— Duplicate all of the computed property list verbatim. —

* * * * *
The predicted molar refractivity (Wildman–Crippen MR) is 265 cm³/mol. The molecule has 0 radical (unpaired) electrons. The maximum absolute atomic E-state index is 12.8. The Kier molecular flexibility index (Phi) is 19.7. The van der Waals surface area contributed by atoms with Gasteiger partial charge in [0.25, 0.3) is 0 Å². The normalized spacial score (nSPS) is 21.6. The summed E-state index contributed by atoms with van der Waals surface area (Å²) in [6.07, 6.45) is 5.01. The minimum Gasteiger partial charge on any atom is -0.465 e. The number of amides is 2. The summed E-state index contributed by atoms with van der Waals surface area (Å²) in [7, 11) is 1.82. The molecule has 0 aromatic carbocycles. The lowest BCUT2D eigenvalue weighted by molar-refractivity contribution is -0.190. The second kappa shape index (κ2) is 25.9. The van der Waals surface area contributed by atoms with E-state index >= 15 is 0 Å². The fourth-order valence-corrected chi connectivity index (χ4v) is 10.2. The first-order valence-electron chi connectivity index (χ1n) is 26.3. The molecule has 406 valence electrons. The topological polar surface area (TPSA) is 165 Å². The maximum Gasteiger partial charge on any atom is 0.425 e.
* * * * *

The predicted molar refractivity (Wildman–Crippen MR) is 265 cm³/mol. The molecule has 0 radical (unpaired) electrons. The maximum absolute atomic E-state index is 12.8. The Kier molecular flexibility index (Phi) is 19.7. The van der Waals surface area contributed by atoms with Gasteiger partial charge in [0.25, 0.3) is 0 Å². The normalized spacial score (nSPS) is 21.6. The summed E-state index contributed by atoms with van der Waals surface area (Å²) in [6.07, 6.45) is 5.01. The minimum Gasteiger partial charge on any atom is -0.465 e. The number of amides is 2. The summed E-state index contributed by atoms with van der Waals surface area (Å²) in [7, 11) is 1.82. The molecule has 0 aromatic carbocycles. The lowest BCUT2D eigenvalue weighted by molar-refractivity contribution is -0.190. The second kappa shape index (κ2) is 25.9. The van der Waals surface area contributed by atoms with E-state index >= 15 is 0 Å². The fourth-order valence-corrected chi connectivity index (χ4v) is 10.2. The first-order valence-electron chi connectivity index (χ1n) is 26.3. The molecule has 406 valence electrons. The topological polar surface area (TPSA) is 165 Å². The maximum Gasteiger partial charge on any atom is 0.425 e.